San Francisco County






   Walter Blair, deceased.—Certain types of our American civilization as developed in California have been selected for the pages of this volume, the study of which should quicken the patriotism of a people proud not only of the country’s marvelous developments but also of the phenomenally large proportion of citizens the record of whose lives are worthy to be entered among the permanent archives of our national history,--none perhaps more worthy of recognition than the deceased gentleman whose name heads this biographical notice.

   Walter Blair was one of Oakland’s progressive and representative citizens.  He was born at Ryegate, Vermont, April 2, 1830, of Scotch parents, one of a family of twelve children, nine of whom are living.  He grew up inured to the activities of a life upon a New England farm, and in 1852 came by water, rounding Cape Horn, to the new El Dorado of the West.  During his first year in California he engaged in various pursuits in San Francisco, and in 1853 came to Oakland and purchased the land adjacent to this city, including the site of Piedmont and the property known as Blair’s ranch.  He engaged in farming for a number of years and also conducted a dairy.  He was successful in all his business ventures, while property advanced in value.  He always had great faith in Oakland’s future prosperity, and as property advanced in value he sold a portion of his land and purchased inside property.  At length he left the Piedmont homestead and moved into Oakland, where he built a residence and occupied it many years.  He also built a large three-story hotel in 1876, at the corner of Fourteenth and Clay streets, known as the “Centennial,” which is still a portion of his estate and was his home at the time of his death.  He was a man of genial and generous disposition, a fond father and devoted husband.  In his intercourse with men he was a gentleman of the strictest integrity and honor; he was public spirited and had been identified with the development of the city of Oakland from its earliest history.  He invested his means in enterprises of a public character.  He was extensively interested in the building of street railroads, having been one of the builders and owners of the Broadway and Piedmont railroad, the Fourteenth street system, with the Market and Adeline street branches, and the Piedmont branch, which was his own individual enterprise.  He also owned considerable real estate about the city, and at one time was a director of the Oakland Bank of Savings.  Some years ago he purchased a portion of the Tompkins property, near the Laundry farm, which he still owned by his estate.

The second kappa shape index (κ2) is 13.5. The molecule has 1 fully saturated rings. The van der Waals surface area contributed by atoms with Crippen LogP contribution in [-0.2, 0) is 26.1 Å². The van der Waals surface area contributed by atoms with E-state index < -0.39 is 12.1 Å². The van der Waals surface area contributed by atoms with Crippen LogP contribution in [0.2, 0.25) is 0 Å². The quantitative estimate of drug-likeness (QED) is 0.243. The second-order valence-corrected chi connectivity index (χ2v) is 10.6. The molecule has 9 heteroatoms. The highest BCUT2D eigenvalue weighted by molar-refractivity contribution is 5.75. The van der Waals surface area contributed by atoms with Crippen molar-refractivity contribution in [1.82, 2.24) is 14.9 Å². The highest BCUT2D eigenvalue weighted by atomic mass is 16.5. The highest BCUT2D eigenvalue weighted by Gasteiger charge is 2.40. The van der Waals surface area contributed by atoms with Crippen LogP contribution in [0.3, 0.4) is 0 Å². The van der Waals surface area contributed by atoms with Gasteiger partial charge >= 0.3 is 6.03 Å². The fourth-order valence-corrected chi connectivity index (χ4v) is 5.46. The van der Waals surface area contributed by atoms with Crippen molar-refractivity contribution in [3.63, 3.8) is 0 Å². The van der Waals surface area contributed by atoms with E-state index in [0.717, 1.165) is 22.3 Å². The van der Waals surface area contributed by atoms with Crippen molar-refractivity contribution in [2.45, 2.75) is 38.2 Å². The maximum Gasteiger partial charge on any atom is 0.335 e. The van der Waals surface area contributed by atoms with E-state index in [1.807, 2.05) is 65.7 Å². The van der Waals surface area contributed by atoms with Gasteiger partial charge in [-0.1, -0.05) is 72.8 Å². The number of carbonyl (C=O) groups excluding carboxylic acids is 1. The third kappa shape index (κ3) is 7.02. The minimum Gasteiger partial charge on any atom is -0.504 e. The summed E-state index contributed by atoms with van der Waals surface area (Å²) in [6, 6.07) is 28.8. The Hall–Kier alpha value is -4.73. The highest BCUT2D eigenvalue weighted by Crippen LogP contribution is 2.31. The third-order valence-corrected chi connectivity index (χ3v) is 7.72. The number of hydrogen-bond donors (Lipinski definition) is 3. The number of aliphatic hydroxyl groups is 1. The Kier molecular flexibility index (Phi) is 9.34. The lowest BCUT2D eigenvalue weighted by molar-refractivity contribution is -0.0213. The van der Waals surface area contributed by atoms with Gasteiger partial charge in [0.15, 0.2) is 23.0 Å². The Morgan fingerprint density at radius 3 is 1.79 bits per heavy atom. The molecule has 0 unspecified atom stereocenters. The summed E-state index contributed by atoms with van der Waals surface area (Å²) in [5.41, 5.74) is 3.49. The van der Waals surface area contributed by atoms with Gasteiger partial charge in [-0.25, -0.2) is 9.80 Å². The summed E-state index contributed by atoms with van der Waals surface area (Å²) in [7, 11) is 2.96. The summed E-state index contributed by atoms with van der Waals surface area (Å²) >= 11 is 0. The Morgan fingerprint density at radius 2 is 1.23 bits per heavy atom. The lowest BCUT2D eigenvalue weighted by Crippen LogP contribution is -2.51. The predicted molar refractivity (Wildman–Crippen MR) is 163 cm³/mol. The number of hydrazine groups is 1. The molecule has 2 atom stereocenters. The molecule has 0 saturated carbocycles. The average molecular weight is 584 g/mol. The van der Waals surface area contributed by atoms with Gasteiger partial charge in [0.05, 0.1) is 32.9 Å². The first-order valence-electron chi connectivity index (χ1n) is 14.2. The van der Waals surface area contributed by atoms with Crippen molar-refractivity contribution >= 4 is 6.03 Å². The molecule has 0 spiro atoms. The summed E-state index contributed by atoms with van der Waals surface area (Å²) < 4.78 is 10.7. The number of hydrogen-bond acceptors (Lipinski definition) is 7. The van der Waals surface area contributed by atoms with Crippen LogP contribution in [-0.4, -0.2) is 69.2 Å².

He was a man of intense activity, and gave his personal supervision to his various interests; and, possessing natural mechanical ingenuity, he invented numerous appliances in the running-gear of street cars, and devoted much time to their improvement.  He kept abreast of the times and always took a lively interest in public affairs.

   Politically he was stanch Republican and for many years a member of the City Central Committee and a liberal contributor to the campaign fund.  He was at one time nominated as an independent candidate for the Assembly, and was frequently mentioned for the office of Mayor, but of late years had declined to enter public life.

   To the appeal of charity he never turned a deaf ear, and many were his unostentatious deeds of benevolence.  He was ever ready to assist his fellow man, and there are many who gratefully remember his generous assistance.

   There are two sisters of the deceased residing in Oakland, namely: Mrs. J. Young, Mrs. O. I. Denison.  William Blair, a brother, has recently deceased.  Matthew Blair is a resident of San Francisco; also his brothers, James and George, reside in Solano county. Other members of his family reside in the East.

   In 1862, at Napa City, Mr. Blair was united in marriage with Miss Phebe Harvey, who also was a native of Vermont, and they had two daughters,--Ethel and Mabel E.

   After an active and useful life of fifty-seven years, although his death was sudden and unexpected, Mr. Blair passed to the higher life January 17, 1887, leaving a wife and two grown daughters to mourn his loss.


Transcribed by David Rugeroni.

Source: "The Bay of San Francisco," Vol. 2, Page 232, Lewis Publishing Co, 1892.

© 2005 David Rugeroni.




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